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ASCLS eNewsBytes
Aug. 11, 2009
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Quick Tests for the Flu Found Often Inaccurate
from The New York Times
As the swine flu spreads, many doctors and hospitals are turning to rapid tests that can determine within minutes whether an anxious patient has the flu. Sales of such tests are soaring. Dr. Christine Ginocchio, of the North Shore-Long Island Jewish Health System, whose research showed a flaw in rapid flu tests. More    E-mail article


Beckman Coulter

Evaluation of Rapid Influenza Diagnostic Tests for Detection of Novel Influenza A (H1N1) Virus in the U.S.
from the Centers for Disease Control
The Centers for Disease Control and Prevention’s Laboratory Outreach and Communication System (LOCS) is providing a link to the Aug. 7, Morbidity and Mortality Weekly Report article, "Evaluation of Rapid Influenza Diagnostic Tests for Detection of Novel Influenza A (H1N1) Virus – United States, 2009." The article describes the performance of three commercially available rapid influenza diagnostic tests (RIDTs) compared to real-time RT-PCR for their ability to detect the novel influenza A (H1N1) virus in respiratory specimens. Click here to read the article. More    E-mail article
Related link: : For the most recent H1N1 updates related to Healthcare and Laboratory settings go to: What's New on the CDC H1N1 Flu Site

Stepping Up Awareness and Disease Detection
from Clinical Laboratory News
First described in 1963, α1-antitrypsin (AAT) deficiency is a potentially life-threatening autosomal genetic disorder that can lead to early-onset emphysema and/or liver disease. Today, recent estimates of the prevalence of AAT deficiency in the U.S. are as high as 1 in 3,000 individuals. More    E-mail article

Sperm Cell Insights May Aid Stem Cell Research
from HealthDay News via The Atlanta Journal-Constitution
Two proteins that play a major role in reverting adult sperm cells back into stem cells have been identified by U.S. researchers. A team from Johns Hopkins University School of Medicine in Baltimore genetically altered male fruit flies to reduce the activity of two proteins called Jak and STAT in the testis. The researchers reduced the stem cell population in the flies' testis to zero and found that only 60 percent of testis in the genetically altered flies regained stem cells, compared with 97 percent of testis in normal flies. More    E-mail article

New Technique Gives Big Picture of AIDS Gene Map
from Reuters
A new technique has given researchers a "big picture" look at the genome of the AIDS virus, the first time its entire gene map has been decoded. The technique may not only lead to new treatments against the fatal and incurable virus, but for other viruses such as influenza and the bugs that cause the common cold. More    E-mail article

Equitech

Fumbled Handoffs Can Lead to Medical Errors
from Medical News Today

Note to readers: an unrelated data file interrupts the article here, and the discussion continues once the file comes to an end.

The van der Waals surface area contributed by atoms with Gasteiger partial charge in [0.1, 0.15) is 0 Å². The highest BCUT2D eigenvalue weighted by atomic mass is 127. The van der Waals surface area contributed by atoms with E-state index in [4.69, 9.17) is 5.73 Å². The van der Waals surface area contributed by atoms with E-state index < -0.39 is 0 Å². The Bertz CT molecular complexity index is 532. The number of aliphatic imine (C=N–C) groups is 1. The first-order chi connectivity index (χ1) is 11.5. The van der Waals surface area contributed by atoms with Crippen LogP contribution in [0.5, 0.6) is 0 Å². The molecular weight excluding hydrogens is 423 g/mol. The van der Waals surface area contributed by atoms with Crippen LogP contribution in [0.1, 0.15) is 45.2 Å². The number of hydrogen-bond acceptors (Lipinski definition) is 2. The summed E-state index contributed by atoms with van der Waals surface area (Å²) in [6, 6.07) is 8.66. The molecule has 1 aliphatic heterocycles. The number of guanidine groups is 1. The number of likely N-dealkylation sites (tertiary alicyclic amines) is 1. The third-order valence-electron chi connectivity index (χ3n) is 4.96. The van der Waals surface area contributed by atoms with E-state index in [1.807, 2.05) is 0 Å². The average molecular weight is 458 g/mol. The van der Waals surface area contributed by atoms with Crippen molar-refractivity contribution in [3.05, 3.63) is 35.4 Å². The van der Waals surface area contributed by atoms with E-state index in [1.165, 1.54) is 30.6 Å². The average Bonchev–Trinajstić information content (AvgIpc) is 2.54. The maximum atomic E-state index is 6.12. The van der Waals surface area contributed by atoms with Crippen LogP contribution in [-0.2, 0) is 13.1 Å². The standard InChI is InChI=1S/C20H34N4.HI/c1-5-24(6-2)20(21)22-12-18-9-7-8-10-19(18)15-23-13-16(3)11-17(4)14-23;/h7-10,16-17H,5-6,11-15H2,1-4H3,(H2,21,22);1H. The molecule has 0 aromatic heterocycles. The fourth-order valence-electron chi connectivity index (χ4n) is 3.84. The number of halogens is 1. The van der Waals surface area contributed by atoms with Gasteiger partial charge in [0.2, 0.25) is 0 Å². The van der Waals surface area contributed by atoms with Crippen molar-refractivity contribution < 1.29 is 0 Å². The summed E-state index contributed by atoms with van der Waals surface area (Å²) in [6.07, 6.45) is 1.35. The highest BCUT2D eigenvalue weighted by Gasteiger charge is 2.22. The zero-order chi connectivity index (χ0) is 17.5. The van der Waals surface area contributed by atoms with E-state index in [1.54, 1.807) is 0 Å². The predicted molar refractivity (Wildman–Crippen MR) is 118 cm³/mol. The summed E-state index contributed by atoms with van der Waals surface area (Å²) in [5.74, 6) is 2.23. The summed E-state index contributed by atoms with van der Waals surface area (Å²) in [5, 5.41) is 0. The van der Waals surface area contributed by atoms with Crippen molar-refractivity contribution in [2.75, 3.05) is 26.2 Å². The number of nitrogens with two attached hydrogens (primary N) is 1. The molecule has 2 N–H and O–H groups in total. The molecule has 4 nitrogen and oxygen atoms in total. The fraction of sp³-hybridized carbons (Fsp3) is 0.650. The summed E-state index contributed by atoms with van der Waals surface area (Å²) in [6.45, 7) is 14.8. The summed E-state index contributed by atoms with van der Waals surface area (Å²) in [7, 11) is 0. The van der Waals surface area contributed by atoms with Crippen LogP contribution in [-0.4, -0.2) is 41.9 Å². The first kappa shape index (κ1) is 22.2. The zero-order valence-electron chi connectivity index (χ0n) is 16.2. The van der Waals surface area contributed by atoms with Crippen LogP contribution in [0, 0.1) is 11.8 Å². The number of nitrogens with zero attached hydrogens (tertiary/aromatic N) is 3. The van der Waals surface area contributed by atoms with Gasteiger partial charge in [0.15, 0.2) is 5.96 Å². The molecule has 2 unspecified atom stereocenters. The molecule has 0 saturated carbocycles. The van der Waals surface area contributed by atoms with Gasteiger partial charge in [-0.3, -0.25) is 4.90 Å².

Poor communication of the outcomes of medical tests whose results are pending at the time of a patient's hospital discharge is common and can lead to serious medical errors in post-hospitalization medical treatment. More    E-mail article

Blood Procedure Allows Kidney Transplants, Can Help Minorities
from CNN
Surgeons at two Washington hospitals have performed seven kidney transplants involving 14 recipients and donors who did not match, using a process that virtually eliminates the chances of organ rejection. The process, called plasmapheresis, can make it easier for underserved African-American patients to receive organs for transplant. Of the 80,000 people on the kidney transplant list, 36 percent are black, but only 15 percent of living donor kidneys go to African-Americans. More    E-mail article

Gram Stain Not Useful for ED Ascites Evaluation
from Reuters via Medscape Medical News
The use of Gram stain has negligible clinical utility in evaluating emergency department patients with ascites for spontaneous bacterial peritonitis, according to California-based researchers. Gram stain is used "to immediately and directly identify under the microscope what class of organism is causing the infection, to help direct appropriate antibiotic therapy." More    E-mail article

Gene Shut-down May Offer Early Warning of Chronic Leukemia
from Science Daily
A new study shows that certain genes are turned off early, before clinical signs of the disease appear, in the development of chronic leukemia. The study examined cancer cells from patients with chronic lymphocytic leukemia (CLL) and from a new strain of mice that develops a very similar disease. More    E-mail article

Officials: 28 Sick from California Beef in Three States
from The Associated Press
Health officials in three Western states said at least 28 people have reported illnesses tied to recalled ground beef that may be tainted with salmonella. Fresno-based Beef Packers Inc. recalled nearly 826,000 pounds of ground beef produced from June 5-23. The U.S. Department of Agriculture's Food Safety and Inspection Service says the beef was sent to retail distribution centers in Arizona, California, Colorado and Utah, with some sold at Safeway Inc. and Sam's Club. More    E-mail article




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